Research background: Over the past four years, Dr. Gros has worked as a Department of Veteran Affairs (DVA) Staff Psychologist, providing evidence-based psychotherapies to Veterans with depressive and anxiety disorders and completing related research projects to better understand and improve clinical outcomes in Veterans with these disorders. To date, Dr. Gros has authored 43 peer-reviewed publications and 32 conference presentations at meetings of national and international societies. Dr. Gros has also served as Co- Investigator on two DVA Merit Awards. Immediate and Long-Term Career Goals: Dr. Gros'long-term career goals involve improving the effectiveness, efficiency, dissemination, and implementation of evidence-based psychotherapy for Veterans with depressive and anxiety disorders. Consistent with these long-term goals, Dr. Gros'DVA Career Development Award (CDA) proposes to evaluate a single unified transdiagnostic cognitive behavioral therapy (CBT) in Veterans with depressive/anxiety disorders to improve clinical outcomes and reduce comorbidity as compared to an evidence-based psychotherapy control condition of behavioral activation treatment (BAT). Primary Aims in Career and Mentorship Plan: In order to accomplish these goals, Dr. Gros'CDA also will provide vital trainings in randomized controlled trials (RCTs), including advanced methodology, implementation, statistical evaluation, and grantsmanship. Specialized coursework, scheduled time with mentors, and hands-on trainings will be used to enhance Dr. Gros'background in each of these areas. Relevance of Research Plan: CBT is robustly effective in treating Veterans with severe symptoms of depression and anxiety. However, CBT is underutilized due in large part to the complexity and number of protocols across disorders, as well as extensive training needed to apply them. These limitations have reduced Veterans'access to CBT, resulting in poorer clinical outcomes and quality of life. To address these concerns, world renowned experts in the CBT field have been calling for a new transdiagnostic approach to treatment in order to improve access to care by distilling the existing disorder-specific CBT protocols for emotional problems into an unified CBT protocol for the great majority of depressive/anxiety disorder presentations. Primary Aims in Research Plan: The proposed CDA research aims to: 1) compare the efficacy of transdiagnostic CBT on reducing mental health symptoms and improving quality of life to the BAT control condition, and 2) compare the feasibility and acceptability of the transdiagnostic CBT to the BAT control condition. Participant population: The participants of the proposed study will include 96 DVA patients with depressive/anxiety disorders. General inclusion criteria includes: 1) a principal diagnosis of a depressive/anxiety disorder;and 2) a willingness and competence to provide informed consent for research participation. Procedures to be used: A RCT of the transdiagnostic CBT and BAT control condition will be completed. Participation in the RCT will involve completion of: 1) consent documentation, 2) intake assessment, 3) random assignment to treatment condition, 4) weekly 50 minute appointments of individual psychotherapy for 12-16 weeks, and 5) self-report assessments of symptomatology and quality life at intake, one week post-treatment, and 6-month follow-up. Anticipated Impacts on Veterans Health Care: If successful, this proposed project will lead to reduced symptomatology, comorbidity, and improved quality of life and recovery in DVA patients with depressive/anxiety disorders by eventually improving access to and availability of evidence-based CBT through this new transdiagnostic CBT protocol.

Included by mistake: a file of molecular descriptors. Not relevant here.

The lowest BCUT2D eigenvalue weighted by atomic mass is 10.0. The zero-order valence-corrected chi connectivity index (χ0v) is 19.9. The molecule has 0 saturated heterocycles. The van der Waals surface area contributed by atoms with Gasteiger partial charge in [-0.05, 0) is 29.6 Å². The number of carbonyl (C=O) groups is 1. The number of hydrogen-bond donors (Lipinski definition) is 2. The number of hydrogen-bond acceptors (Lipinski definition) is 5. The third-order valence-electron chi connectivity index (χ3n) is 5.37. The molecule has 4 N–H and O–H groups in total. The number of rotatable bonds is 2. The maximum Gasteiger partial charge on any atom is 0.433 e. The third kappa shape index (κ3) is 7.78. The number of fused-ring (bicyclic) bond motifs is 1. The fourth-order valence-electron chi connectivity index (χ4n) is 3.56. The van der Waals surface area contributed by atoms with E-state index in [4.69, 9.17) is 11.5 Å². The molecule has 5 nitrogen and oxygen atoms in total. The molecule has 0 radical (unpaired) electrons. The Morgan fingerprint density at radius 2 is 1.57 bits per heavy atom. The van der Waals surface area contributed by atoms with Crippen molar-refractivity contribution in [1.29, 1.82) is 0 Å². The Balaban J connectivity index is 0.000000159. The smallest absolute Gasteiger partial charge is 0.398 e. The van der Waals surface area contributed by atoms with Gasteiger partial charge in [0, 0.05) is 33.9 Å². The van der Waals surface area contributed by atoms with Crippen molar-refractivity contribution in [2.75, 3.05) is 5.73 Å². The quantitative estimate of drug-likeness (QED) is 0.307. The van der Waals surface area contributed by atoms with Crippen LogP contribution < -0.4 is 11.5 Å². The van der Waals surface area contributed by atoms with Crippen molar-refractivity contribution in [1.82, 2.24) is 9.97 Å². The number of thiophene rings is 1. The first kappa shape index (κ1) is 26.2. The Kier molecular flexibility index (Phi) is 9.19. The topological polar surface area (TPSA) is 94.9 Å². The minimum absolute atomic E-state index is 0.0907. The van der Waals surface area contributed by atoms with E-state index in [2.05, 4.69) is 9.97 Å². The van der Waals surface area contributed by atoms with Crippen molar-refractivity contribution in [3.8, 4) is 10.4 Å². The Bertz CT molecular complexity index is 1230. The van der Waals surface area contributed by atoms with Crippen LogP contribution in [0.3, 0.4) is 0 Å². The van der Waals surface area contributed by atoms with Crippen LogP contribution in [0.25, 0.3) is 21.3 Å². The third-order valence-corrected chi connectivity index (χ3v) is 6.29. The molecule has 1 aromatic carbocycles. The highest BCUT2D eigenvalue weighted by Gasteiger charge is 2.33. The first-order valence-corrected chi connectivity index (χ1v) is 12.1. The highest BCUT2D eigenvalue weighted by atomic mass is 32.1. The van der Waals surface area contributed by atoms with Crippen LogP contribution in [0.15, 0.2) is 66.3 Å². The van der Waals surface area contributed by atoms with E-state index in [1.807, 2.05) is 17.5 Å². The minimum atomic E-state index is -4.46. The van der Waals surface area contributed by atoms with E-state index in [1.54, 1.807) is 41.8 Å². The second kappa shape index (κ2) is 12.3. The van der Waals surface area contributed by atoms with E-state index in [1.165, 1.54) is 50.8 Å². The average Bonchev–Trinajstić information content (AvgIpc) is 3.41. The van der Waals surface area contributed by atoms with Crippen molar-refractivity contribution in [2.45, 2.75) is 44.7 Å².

Cognitive behavioral therapy (CBT) is a brief, efficient, and effective psychotherapy for individuals with depressive and anxiety disorders. However, CBT is largely underutilized within Veteran Affairs Medical Centers (VAMCs) due to the cost and burden of trainings necessary to deliver the large number of CBT protocols. Transdiagnostic CBT, in contrast, is specifically designed to address numerous distinct disorders within a single protocol. This transdiagnostic approach has the potential to dramatically improve the accessibility of CBT within VAMCs and therefore improve clinical outcomes of Veterans. The proposed research seeks to evaluate the efficacy of a transdiagnostic CBT by assessing clinical outcomes and quality of life in VAMC patients with depressive and anxiety disorders throughout the course of treatment and in comparison to an existing evidence-based psychotherapy, behavioral activation treatment.